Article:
I am a feeler. Sometimes to my great detriment, or that is the perception I grapple with. Sometimes feeling a little less would seem to be an easier path. I often wonder how other people do it, by it I mean make it through the daily deluge of human sorrow, and non human sorrow that surrounds our lives. Yet, I guess I make it too. I am here after all, writing these words as the sun streams in and simultaneously rain falls. A wonderful image for me as a look deeper into the many waves of feeling and being that make up my experience.

My morning rituals help me to bring presence to my life, and create space for the feelings. I settle in the same spot most mornings. A little nest I create on my floor by the bed. A blanket over my legs and a cushion to rest my journal on. A bookshelf serves as my coffee table. I have a view of the oaks from there, and one splendid Big Leaf Maple. Often a cat is resting his head on my shoulder as he sleeps on the bed, and my old Jasper dog curls up beside me. This is my perfect space to think, feel, and write. Sometimes the words I put on the page are beautiful, sometimes a list of fears and worries. It is not so much what I write as it is that I write that makes meaning of my morning time. I have these journal all the way back to my teen years.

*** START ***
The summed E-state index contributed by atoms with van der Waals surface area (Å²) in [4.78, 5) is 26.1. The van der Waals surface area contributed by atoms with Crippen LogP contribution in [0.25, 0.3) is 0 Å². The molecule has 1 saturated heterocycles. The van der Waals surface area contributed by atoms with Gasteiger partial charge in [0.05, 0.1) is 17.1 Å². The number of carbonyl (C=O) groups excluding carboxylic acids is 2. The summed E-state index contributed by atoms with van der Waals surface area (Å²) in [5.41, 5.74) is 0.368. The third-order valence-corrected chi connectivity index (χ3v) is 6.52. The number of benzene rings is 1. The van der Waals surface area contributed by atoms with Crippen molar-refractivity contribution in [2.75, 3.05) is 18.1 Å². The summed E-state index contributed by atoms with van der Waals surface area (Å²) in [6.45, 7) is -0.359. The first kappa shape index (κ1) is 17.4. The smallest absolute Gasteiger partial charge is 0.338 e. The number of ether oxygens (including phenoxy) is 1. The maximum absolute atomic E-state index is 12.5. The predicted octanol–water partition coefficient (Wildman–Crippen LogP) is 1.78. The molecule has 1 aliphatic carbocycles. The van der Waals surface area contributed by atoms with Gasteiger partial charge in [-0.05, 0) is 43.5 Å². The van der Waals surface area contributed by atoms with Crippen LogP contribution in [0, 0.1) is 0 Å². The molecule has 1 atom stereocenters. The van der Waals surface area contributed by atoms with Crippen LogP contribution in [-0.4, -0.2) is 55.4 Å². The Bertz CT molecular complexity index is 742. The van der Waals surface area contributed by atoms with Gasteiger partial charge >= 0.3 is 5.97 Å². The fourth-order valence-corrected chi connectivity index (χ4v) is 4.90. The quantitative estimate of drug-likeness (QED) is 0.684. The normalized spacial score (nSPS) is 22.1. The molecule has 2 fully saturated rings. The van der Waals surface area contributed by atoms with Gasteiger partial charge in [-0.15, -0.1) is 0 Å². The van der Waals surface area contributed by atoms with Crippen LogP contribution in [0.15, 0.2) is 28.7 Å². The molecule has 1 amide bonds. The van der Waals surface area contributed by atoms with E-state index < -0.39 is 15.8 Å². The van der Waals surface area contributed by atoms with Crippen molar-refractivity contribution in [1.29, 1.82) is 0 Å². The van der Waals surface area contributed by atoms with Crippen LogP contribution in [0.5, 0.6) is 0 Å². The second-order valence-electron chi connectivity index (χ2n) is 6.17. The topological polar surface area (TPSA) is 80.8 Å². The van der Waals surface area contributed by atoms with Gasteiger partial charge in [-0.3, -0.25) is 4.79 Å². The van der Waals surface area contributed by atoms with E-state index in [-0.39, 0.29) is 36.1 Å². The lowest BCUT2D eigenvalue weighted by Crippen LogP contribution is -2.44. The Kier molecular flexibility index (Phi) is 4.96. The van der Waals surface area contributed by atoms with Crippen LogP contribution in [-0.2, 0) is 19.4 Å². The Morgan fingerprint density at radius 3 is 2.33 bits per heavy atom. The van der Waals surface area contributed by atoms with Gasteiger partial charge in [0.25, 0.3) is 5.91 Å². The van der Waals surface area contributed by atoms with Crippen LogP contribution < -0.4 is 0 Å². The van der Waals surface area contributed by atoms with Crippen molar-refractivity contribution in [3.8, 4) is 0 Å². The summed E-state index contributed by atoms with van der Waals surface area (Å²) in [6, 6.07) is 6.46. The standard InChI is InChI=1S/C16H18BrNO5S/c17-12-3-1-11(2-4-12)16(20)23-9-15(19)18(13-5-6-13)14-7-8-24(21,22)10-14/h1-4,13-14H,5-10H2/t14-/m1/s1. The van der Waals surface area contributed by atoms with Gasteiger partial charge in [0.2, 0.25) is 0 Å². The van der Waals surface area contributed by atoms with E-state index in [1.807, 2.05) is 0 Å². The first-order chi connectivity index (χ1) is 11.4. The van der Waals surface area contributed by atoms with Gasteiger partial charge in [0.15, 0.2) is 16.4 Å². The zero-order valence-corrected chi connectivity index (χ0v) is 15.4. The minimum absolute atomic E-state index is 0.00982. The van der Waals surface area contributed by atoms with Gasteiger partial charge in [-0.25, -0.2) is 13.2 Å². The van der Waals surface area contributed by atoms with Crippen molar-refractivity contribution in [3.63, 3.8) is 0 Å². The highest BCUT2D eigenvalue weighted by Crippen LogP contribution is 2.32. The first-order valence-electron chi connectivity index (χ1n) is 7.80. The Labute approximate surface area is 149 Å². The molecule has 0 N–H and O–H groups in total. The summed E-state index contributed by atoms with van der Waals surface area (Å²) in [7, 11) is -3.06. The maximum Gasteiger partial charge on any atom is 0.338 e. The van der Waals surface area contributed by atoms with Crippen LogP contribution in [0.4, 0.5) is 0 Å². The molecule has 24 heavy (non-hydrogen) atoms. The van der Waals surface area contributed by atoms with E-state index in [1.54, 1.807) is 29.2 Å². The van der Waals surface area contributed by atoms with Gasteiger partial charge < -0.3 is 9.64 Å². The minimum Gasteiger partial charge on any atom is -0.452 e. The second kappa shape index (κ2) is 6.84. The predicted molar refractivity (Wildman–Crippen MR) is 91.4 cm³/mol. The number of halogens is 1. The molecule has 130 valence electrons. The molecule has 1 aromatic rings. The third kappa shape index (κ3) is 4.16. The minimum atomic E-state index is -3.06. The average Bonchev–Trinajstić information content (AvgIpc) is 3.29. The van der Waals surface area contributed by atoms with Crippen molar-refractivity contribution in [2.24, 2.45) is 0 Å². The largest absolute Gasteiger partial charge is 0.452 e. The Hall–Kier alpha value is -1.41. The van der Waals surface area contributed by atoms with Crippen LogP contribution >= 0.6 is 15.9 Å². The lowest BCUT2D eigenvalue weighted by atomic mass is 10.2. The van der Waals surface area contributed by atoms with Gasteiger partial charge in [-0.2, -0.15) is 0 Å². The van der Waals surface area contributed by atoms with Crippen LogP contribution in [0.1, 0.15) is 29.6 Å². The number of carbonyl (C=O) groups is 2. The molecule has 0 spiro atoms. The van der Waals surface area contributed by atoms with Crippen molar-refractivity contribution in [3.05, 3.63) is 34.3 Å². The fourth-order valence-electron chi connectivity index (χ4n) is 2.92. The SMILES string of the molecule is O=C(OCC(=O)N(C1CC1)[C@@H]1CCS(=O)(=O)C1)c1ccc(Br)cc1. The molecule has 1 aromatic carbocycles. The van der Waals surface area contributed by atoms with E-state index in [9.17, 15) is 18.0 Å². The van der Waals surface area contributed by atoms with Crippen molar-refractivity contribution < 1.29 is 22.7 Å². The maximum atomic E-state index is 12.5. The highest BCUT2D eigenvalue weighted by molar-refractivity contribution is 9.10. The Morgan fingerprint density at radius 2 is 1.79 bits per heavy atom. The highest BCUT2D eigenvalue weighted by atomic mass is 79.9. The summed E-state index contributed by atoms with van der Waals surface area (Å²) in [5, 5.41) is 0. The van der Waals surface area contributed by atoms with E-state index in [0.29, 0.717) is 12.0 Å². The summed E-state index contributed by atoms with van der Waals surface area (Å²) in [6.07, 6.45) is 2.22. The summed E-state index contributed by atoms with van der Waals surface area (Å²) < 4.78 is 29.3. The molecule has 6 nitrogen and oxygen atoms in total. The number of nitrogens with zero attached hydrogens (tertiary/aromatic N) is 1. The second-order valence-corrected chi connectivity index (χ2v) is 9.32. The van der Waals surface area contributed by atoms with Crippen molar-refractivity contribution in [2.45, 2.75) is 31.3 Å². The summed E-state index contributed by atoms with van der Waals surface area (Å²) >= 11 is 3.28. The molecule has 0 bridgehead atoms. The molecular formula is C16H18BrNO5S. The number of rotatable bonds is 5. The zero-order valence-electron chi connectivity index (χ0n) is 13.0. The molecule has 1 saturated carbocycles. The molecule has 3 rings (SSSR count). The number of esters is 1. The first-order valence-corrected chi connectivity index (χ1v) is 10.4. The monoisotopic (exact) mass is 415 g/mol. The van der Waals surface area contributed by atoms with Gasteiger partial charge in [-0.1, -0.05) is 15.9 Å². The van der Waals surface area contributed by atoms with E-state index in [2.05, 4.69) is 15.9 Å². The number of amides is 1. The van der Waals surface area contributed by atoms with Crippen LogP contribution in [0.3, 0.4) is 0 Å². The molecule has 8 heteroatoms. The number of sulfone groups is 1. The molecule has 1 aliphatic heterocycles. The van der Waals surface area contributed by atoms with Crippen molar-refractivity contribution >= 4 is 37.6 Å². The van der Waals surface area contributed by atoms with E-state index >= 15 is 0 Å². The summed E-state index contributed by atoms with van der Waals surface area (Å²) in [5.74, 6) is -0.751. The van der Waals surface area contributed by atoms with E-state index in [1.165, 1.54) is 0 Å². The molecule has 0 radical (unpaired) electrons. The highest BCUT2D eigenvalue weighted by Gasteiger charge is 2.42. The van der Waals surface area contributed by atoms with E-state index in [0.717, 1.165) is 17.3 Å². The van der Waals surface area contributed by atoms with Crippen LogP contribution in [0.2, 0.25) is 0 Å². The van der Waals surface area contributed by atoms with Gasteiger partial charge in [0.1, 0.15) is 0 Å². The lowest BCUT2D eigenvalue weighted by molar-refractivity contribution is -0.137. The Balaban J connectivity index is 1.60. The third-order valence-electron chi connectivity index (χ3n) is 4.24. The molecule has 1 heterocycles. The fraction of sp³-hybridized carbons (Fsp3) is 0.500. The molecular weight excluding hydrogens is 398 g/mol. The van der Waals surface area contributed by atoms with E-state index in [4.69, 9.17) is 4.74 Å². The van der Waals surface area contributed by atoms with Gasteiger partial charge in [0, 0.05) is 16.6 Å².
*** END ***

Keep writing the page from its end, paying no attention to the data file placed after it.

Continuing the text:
I learn myself through writing. I see my patterns, my thoughts, my fears and my beauty. Sitting and sipping a hot creamy cup, breathing and looking out at the trees. Until the words come, and spill forth on the page just as they are meant to. This is my first act. From here the rest of my day grows, and in a sense from here the rest of my life grows. Quite time, then movement, then what ever else may need to happen.

I am in general not a very consistent women. My interests change, I fly off in new directions of fascination and inspiration frequently. I start and do not finish many things. Yet I always find myself back here, pen in hand, and a full heart waiting to pour onto the page. This feels like grace. A small wonder that holds me together, the pieces fitting back in place, a renewal of some sort, or an offering…to who or what I do not know. Perhaps it is an offering to myself, this ritual act of writing. If so, I accept it, and hold alive in me the wish that 70 years from now I will be still sitting and writing, and that birds will still sing to me as morning arises from the dark earth.